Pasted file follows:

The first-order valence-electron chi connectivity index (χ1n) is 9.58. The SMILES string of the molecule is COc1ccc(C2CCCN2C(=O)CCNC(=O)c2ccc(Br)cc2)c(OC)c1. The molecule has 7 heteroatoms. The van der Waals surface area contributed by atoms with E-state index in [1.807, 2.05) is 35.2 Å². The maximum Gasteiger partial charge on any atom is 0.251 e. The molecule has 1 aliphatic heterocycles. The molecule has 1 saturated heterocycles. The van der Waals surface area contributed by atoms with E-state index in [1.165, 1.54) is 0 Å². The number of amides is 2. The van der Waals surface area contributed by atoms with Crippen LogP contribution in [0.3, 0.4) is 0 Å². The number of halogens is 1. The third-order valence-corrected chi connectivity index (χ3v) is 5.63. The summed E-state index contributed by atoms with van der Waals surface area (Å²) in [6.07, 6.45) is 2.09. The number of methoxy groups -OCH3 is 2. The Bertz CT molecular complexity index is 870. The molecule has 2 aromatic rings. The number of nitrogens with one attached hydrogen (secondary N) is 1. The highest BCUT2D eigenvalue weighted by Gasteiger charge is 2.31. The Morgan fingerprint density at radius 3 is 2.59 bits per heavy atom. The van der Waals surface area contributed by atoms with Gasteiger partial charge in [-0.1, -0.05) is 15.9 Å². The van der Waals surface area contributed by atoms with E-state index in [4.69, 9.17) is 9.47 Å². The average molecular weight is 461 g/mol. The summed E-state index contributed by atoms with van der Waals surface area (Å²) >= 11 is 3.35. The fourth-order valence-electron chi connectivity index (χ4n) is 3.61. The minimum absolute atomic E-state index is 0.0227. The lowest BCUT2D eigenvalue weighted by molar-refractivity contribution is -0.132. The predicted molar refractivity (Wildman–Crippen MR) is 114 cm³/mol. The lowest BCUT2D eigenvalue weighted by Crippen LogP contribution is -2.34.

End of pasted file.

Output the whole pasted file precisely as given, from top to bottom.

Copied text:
The first-order valence-electron chi connectivity index (χ1n) is 9.58. The SMILES string of the molecule is COc1ccc(C2CCCN2C(=O)CCNC(=O)c2ccc(Br)cc2)c(OC)c1. The molecule has 7 heteroatoms. The van der Waals surface area contributed by atoms with E-state index in [1.807, 2.05) is 35.2 Å². The maximum Gasteiger partial charge on any atom is 0.251 e. The molecule has 1 aliphatic heterocycles. The molecule has 1 saturated heterocycles. The van der Waals surface area contributed by atoms with E-state index in [1.165, 1.54) is 0 Å². The number of amides is 2. The van der Waals surface area contributed by atoms with Crippen LogP contribution in [0.3, 0.4) is 0 Å². The number of halogens is 1. The third-order valence-corrected chi connectivity index (χ3v) is 5.63. The summed E-state index contributed by atoms with van der Waals surface area (Å²) in [6.07, 6.45) is 2.09. The number of methoxy groups -OCH3 is 2. The Bertz CT molecular complexity index is 870. The molecule has 2 aromatic rings. The number of nitrogens with one attached hydrogen (secondary N) is 1. The highest BCUT2D eigenvalue weighted by Gasteiger charge is 2.31. The Morgan fingerprint density at radius 3 is 2.59 bits per heavy atom. The van der Waals surface area contributed by atoms with Gasteiger partial charge in [-0.1, -0.05) is 15.9 Å². The van der Waals surface area contributed by atoms with E-state index in [4.69, 9.17) is 9.47 Å². The average molecular weight is 461 g/mol. The summed E-state index contributed by atoms with van der Waals surface area (Å²) >= 11 is 3.35. The fourth-order valence-electron chi connectivity index (χ4n) is 3.61. The minimum absolute atomic E-state index is 0.0227. The lowest BCUT2D eigenvalue weighted by molar-refractivity contribution is -0.132. The predicted molar refractivity (Wildman–Crippen MR) is 114 cm³/mol. The lowest BCUT2D eigenvalue weighted by Crippen LogP contribution is -2.34.